Walking Backward

On each of the twenty-three college campuses I visited with my daughter in the last two years, our student tour guides led us through buildings and quads, walking backwards, telling stories as they went. Just as small colleges have much in common though each is distinctive in its flavor, the same can be said of college tours. Tour guides will tell you how many students study abroad, and whether it's 35 percent or 80 percent, they tell you the number is awesome.

You've got to hand it to college tour guides. Not only do they have to be credible storytellers, historians, spokespersons, and interpreters of the native culture, but they also have to field any question or situation that may arise. Last fall, on a day when Kenyon, among several colleges nationwide, received a (thankfully benign) bomb threat, a tour guide led a group of visitors into McBride residence hall just as it was being evacuated. "Is this common?" asked a slightly bewildered visitor. "No," the tour guide replied, unflappable, "this would be unusual," and without missing a beat she showed them a standard double before moving on to the next stop on the tour.

As Dennis Fiely's feature in this issue makes clear, the most challenging questions put to tour guides come not from prospective students, but from their parents. The kids' nervousness often expresses itself as silence. They are trying to figure out who they would be if they spent four years in this place. But their parents, experiencing an emotional upheaval of their own and contemplating a large financial investment, tend to wear their anxious hearts on their sleeves.

My daughter and I encountered a few such parents on college tours. Though most were personable, and a handful exchanged e-mail addresses with me and said keep in touch, let us know where your daughter applies, we also saw a father grill a tour guide with questions about the political leanings of her professors, nearly bullying her to give him the answer he seemed to be expecting. (She resisted the pressure with admirable grace.) On an East Coast college tour, a low-level politician from another state distributed his business card to the other parents, unable to resist an opportunity to work a crowd.

And then there was the parent touring a midwestern university who was falling all over himself to impress the tour guide with how many facts he knew about her college. His daughter visibly struggled to suppress her embarrassment. The rest of us cringed. But something else was at work here: I detected a wistful note in his bragging, as though he wished he'd had the top-notch education he was prepared to provide for his daughter. I think a lot of parents on campus tours wish they could go back to college and do it the way it is done these days. That father's eagerness may have stuck out in the crowd, but the underlying sentiments are probably widely shared.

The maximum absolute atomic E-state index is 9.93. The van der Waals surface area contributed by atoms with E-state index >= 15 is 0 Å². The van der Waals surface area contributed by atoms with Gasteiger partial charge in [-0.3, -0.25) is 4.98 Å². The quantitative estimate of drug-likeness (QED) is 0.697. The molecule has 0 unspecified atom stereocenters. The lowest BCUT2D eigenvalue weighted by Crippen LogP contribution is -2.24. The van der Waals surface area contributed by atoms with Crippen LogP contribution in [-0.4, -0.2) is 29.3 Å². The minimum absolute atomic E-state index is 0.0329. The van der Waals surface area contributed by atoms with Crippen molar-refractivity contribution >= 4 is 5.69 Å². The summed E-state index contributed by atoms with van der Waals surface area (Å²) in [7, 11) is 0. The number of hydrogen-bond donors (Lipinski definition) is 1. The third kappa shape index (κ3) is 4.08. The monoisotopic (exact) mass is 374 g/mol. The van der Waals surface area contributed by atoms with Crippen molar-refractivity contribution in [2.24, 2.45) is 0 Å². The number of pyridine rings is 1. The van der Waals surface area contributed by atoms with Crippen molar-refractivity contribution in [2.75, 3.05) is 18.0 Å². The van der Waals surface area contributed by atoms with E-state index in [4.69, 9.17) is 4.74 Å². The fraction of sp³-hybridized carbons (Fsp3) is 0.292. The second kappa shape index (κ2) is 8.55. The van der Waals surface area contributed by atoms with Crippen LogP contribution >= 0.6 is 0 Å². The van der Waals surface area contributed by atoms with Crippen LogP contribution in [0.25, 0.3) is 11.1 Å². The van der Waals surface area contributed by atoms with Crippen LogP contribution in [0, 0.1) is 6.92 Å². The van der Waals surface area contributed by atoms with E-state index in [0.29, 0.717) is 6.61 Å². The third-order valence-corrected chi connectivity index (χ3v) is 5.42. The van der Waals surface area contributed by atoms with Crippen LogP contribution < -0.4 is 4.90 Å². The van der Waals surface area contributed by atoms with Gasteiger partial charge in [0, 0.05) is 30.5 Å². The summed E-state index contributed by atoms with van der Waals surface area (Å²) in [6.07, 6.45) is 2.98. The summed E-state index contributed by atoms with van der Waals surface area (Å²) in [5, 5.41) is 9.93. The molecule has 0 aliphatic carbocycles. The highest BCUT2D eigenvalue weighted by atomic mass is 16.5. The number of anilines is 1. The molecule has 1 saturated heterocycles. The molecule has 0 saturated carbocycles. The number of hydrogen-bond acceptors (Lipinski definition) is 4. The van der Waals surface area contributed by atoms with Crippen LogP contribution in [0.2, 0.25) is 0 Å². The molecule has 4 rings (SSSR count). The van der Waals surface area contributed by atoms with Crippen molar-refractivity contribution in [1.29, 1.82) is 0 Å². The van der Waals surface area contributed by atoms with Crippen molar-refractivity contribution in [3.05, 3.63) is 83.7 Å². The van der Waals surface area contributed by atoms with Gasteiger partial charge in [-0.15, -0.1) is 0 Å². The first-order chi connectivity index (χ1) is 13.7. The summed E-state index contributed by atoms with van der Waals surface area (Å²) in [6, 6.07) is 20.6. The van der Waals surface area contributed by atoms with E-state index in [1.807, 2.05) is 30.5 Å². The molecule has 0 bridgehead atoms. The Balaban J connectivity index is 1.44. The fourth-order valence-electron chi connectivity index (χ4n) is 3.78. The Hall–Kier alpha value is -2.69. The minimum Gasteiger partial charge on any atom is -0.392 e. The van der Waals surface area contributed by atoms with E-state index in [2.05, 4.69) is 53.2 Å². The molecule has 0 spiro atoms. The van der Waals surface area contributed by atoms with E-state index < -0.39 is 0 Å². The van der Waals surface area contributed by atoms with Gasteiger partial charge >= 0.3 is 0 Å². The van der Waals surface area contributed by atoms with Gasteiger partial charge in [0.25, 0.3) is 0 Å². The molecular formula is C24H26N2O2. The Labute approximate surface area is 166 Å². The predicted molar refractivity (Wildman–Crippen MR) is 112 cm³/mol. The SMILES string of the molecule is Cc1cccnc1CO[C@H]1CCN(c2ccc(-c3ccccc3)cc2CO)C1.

Parents on college tours, it turns out, are physically walking forward, but with our memories and our hearts a lot of us are walking backward, too. I found myself reliving my own long-ago college interviews. At the same time, I revisited earlier landmarks of my daughter's growing independence, from first steps to riding a two-wheeler, that had led us now to this exciting-scary passage known as Leaving Home for College.

College tour guides walk backward for a reason: through their stories and their love for their schools, they guide us into the knowledge of all that their college has to offer. We follow them, trying to picture our children's future. And the backward walking we parents do, we should do without regret. We wish for our children a better experience -- and a better life -- than we have had. Just as we hold their fingers at the first trembling steps and then let go, or steady the two-wheeler with our hand before releasing them into the breeze, so we send them to college in the hope that they will one day outpace us. As parents, eventually we need to fall back and let our children find their own way. And in this, our forward-dreaming, backward-glancing hearts may be the best guide.

Amy Blumenthal is responsible for Kenyon's award-winning admissions publications. Over the past eighteen months, she has accompanied her daughter through a college search, giving her ample opportunity to survey the competition and reflect on a rite of passage.

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